“Churches are a community, but your body is not community property.”
“You, and only you, have the ability to say yes or no for yourself.”
“Your feelings are valid: It’s OK to be who you are.”
“You are loved.”
Dianna Anderson is crystal clear about who the reader of her new book, Damaged Goods: New Perspectives on Christian Purity, should be. Damaged girls … that is, anyone who has been damaged by the evangelical Christian purity culture that teaches girls to ignore their feelings, boys to ignore girls’ desires, and everyone to attach self-worth to virginity.
Weaving her own story of growing up and coming of age alongside interviews with other women and men who have navigated the minefield of sex-shaming that permeates a certain kind of Christian subculture, Anderson returns over and over again to messages like these. It seems she wishes she would have heard these things at age 10, or 14, or 17, or 20. The book is accessible, compelling, substantive as well as provocative. The author directly takes on key texts, authors, and leaders that continue to inform this subculture, including Joshua Harris, Mark Driscoll, and Eric and Leslie Ludy. Though I found her exclusion of Jessica Valenti’s book, The Purity Myth, from any citation or reference puzzling, it is understandable considering who the audience is. It isn’t young women who would read the author of Full Frontal Feminism. It is young women and young men who would read Dateable.
And this is what distinguishes Anderson’s work from that of Valenti and other feminist scholars who have taken on the rise of purity culture in recent decades. Church. In the first chapter, she says plainly, “I love the Church, and I believe firmly that in teaching purity doctrines and promoting purity culture we have lost our way. We have forgotten justice and mercy in the name of legalism. We have deviated from a God of grace and love and mercy ….”Anderson is calling out churches and Christian people who have perpetuated a culture of shame and dysfunction, inviting them to reconsider the very biblical texts they claim to base their teachings on in a chapter titled “Let’s Get Biblical,” as well as the myriad other activities and messages absorbed by young people in their midst.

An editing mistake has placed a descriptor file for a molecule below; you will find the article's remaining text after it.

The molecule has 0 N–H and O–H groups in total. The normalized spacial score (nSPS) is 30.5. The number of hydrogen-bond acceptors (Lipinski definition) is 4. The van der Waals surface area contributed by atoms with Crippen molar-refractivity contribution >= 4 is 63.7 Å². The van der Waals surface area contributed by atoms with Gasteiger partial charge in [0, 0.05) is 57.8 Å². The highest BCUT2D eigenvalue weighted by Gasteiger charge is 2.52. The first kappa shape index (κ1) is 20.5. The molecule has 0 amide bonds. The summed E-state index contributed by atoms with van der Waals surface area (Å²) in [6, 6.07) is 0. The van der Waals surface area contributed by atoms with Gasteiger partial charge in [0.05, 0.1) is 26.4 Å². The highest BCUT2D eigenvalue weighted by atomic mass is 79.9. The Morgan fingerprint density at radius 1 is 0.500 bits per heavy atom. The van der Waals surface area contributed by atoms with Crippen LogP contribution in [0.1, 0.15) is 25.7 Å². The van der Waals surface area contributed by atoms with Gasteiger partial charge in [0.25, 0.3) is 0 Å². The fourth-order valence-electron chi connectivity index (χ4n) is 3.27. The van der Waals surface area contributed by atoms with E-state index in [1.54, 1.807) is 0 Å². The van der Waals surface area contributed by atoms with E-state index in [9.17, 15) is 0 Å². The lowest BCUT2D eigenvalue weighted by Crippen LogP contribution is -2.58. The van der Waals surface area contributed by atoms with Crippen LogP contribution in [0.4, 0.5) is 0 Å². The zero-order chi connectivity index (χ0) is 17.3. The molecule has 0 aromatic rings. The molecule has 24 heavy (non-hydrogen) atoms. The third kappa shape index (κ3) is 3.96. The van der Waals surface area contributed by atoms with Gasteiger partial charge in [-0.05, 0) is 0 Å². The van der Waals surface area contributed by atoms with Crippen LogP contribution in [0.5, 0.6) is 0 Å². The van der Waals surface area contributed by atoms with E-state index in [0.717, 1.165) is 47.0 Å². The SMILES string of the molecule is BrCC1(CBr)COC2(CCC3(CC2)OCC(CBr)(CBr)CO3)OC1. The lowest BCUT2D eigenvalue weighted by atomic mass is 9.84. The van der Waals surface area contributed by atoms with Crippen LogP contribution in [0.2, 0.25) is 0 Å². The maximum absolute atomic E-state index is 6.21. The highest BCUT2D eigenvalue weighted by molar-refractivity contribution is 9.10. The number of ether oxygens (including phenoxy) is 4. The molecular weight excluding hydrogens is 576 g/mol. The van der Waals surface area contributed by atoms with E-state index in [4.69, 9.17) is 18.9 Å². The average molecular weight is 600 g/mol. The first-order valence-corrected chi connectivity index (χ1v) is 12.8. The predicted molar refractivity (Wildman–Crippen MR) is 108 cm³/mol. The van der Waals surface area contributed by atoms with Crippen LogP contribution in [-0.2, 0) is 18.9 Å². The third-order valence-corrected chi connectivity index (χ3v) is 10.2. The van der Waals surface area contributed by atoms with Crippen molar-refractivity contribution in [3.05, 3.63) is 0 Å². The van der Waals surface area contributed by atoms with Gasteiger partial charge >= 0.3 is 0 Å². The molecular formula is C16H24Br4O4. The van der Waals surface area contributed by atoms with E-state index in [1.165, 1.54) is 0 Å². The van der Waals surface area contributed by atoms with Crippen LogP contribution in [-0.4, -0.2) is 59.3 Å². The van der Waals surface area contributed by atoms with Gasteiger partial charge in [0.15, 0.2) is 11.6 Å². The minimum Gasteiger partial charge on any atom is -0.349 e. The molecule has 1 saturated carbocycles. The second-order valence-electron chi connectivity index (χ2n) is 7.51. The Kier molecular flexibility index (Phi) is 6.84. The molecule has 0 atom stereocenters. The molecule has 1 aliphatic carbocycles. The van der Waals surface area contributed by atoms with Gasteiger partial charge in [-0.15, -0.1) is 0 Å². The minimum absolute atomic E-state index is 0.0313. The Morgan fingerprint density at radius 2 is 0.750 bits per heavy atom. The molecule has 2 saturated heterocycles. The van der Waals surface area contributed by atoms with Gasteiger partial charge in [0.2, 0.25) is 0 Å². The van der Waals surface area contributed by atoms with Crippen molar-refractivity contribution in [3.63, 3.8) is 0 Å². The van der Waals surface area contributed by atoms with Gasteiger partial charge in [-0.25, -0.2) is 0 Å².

Anderson is very clear about the consequences of this culture, both for individuals who are damaged by it, and for a culture that absorbs its messages about women and men. In a chapter on rape and sexual assault, she points out that:
“Purity culture often benefits from rape culture. In rape culture, women are punished for failure to behave properly. Purity culture punishes women for failure to perform femininity properly. The two form a mutually beneficial relationship, in which rape functions as a consequence for women who step outside the box of femininity.”
There’s a lot at stake here, and Anderson deftly points out not only this complex intersection, but also the ways that racism, ableism, and heterosexism are supported and reinforced by evangelical Christian purity culture.
The aspect of Anderson’s book that fascinates me the most is a personal one. I grew up in the same town she did, and we might have even gone to the same high school a little more than a decade apart. Yet I experienced almost none of what she describes of Christian purity culture. I attribute this to two things: generation and denomination. While Anderson came of age as an adolescent in the 1990s, I was a teen of the 1980s. While she grew up in a large Baptist congregation and attended a Baptist college, I grew up in the Evangelical Lutheran Church in America and attended a Lutheran college. Actually, that Baptist college and that Lutheran college are separated by only a few blocks. Oh sure, I remember having learned that it was good to wait to have sex until marriage or at least until you were in a meaningful relationship, but I experienced none of this evangelical purity subculture. For teens of my era, learning about sex was entirely shaped by the AIDS-panic-confusion of the Reagan era.
What this tells me is that the contours of a young person’s life are powerfully shaped by her immediate experiences of faith and family, as well as by the larger social, theological, and political currents swirling around them. What we do and say about sex in public, and especially in church, matters deeply to young people trying to figure it all out.
I’m pretty sure this is why Dianna Anderson wrote this book, for damaged girls. For all the girls who have told they are damaged because of their feelings and desires and actions, but in fact who have been damaged by the very community that purports to protect their honor.
Because, in the end, “God’s children are never ‘damaged goods.’”